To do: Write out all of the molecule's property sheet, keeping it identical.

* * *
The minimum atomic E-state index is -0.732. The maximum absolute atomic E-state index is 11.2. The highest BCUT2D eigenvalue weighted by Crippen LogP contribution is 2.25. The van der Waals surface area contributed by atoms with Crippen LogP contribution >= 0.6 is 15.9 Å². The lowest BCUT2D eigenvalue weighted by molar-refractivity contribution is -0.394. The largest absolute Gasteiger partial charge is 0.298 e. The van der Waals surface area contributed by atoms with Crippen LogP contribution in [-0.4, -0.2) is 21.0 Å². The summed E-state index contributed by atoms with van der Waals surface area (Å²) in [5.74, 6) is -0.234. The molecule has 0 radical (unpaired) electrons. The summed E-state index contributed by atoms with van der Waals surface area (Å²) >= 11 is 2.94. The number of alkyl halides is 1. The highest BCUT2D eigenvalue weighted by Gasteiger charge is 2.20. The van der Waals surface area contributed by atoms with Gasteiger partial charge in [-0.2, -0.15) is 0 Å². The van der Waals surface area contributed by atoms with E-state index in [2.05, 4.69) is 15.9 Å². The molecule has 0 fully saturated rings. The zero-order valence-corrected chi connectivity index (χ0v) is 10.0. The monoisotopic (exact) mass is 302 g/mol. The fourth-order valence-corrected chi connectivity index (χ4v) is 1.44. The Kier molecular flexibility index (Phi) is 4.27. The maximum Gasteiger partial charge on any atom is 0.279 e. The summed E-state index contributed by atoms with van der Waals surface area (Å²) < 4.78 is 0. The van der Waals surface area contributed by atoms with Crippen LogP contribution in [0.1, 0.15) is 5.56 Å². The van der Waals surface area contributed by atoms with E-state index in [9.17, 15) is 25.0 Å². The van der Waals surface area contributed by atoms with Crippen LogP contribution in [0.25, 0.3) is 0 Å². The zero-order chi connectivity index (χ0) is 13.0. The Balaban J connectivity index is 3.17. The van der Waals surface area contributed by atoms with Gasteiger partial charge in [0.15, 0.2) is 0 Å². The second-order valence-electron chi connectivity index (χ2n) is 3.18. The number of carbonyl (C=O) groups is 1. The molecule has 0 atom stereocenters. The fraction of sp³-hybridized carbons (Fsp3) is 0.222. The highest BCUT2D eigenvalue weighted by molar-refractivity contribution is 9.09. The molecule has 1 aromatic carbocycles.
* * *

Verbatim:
The minimum atomic E-state index is -0.732. The maximum absolute atomic E-state index is 11.2. The highest BCUT2D eigenvalue weighted by Crippen LogP contribution is 2.25. The van der Waals surface area contributed by atoms with Crippen LogP contribution >= 0.6 is 15.9 Å². The lowest BCUT2D eigenvalue weighted by molar-refractivity contribution is -0.394. The largest absolute Gasteiger partial charge is 0.298 e. The van der Waals surface area contributed by atoms with Crippen LogP contribution in [-0.4, -0.2) is 21.0 Å². The summed E-state index contributed by atoms with van der Waals surface area (Å²) in [5.74, 6) is -0.234. The molecule has 0 radical (unpaired) electrons. The summed E-state index contributed by atoms with van der Waals surface area (Å²) >= 11 is 2.94. The number of alkyl halides is 1. The highest BCUT2D eigenvalue weighted by Gasteiger charge is 2.20. The van der Waals surface area contributed by atoms with Gasteiger partial charge in [-0.2, -0.15) is 0 Å². The van der Waals surface area contributed by atoms with E-state index in [2.05, 4.69) is 15.9 Å². The molecule has 0 fully saturated rings. The zero-order valence-corrected chi connectivity index (χ0v) is 10.0. The monoisotopic (exact) mass is 302 g/mol. The fourth-order valence-corrected chi connectivity index (χ4v) is 1.44. The Kier molecular flexibility index (Phi) is 4.27. The maximum Gasteiger partial charge on any atom is 0.279 e. The summed E-state index contributed by atoms with van der Waals surface area (Å²) < 4.78 is 0. The van der Waals surface area contributed by atoms with Crippen LogP contribution in [0.1, 0.15) is 5.56 Å². The van der Waals surface area contributed by atoms with E-state index in [9.17, 15) is 25.0 Å². The van der Waals surface area contributed by atoms with Crippen LogP contribution in [0.25, 0.3) is 0 Å². The zero-order chi connectivity index (χ0) is 13.0. The Balaban J connectivity index is 3.17. The van der Waals surface area contributed by atoms with Gasteiger partial charge in [0.15, 0.2) is 0 Å². The second-order valence-electron chi connectivity index (χ2n) is 3.18. The number of carbonyl (C=O) groups is 1. The molecule has 0 atom stereocenters. The fraction of sp³-hybridized carbons (Fsp3) is 0.222. The highest BCUT2D eigenvalue weighted by molar-refractivity contribution is 9.09. The molecule has 1 aromatic carbocycles.